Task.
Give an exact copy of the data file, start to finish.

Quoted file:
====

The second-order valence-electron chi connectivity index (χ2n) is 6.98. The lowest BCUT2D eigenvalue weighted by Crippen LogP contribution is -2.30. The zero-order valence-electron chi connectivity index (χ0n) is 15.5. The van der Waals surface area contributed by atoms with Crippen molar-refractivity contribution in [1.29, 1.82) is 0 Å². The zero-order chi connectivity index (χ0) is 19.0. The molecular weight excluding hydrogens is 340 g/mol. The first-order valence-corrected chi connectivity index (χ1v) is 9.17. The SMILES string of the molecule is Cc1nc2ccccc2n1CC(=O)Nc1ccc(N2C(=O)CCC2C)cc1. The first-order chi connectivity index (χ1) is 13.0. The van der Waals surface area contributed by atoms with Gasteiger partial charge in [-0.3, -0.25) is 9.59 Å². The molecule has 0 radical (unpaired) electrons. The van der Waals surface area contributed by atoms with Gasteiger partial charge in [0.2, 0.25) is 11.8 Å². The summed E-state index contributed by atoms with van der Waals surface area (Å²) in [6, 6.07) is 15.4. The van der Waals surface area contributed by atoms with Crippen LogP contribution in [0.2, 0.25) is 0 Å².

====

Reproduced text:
The second-order valence-electron chi connectivity index (χ2n) is 6.98. The lowest BCUT2D eigenvalue weighted by Crippen LogP contribution is -2.30. The zero-order valence-electron chi connectivity index (χ0n) is 15.5. The van der Waals surface area contributed by atoms with Crippen molar-refractivity contribution in [1.29, 1.82) is 0 Å². The zero-order chi connectivity index (χ0) is 19.0. The molecular weight excluding hydrogens is 340 g/mol. The first-order valence-corrected chi connectivity index (χ1v) is 9.17. The SMILES string of the molecule is Cc1nc2ccccc2n1CC(=O)Nc1ccc(N2C(=O)CCC2C)cc1. The first-order chi connectivity index (χ1) is 13.0. The van der Waals surface area contributed by atoms with Gasteiger partial charge in [-0.3, -0.25) is 9.59 Å². The molecule has 0 radical (unpaired) electrons. The van der Waals surface area contributed by atoms with Gasteiger partial charge in [0.2, 0.25) is 11.8 Å². The summed E-state index contributed by atoms with van der Waals surface area (Å²) in [6, 6.07) is 15.4. The van der Waals surface area contributed by atoms with Crippen LogP contribution in [0.2, 0.25) is 0 Å².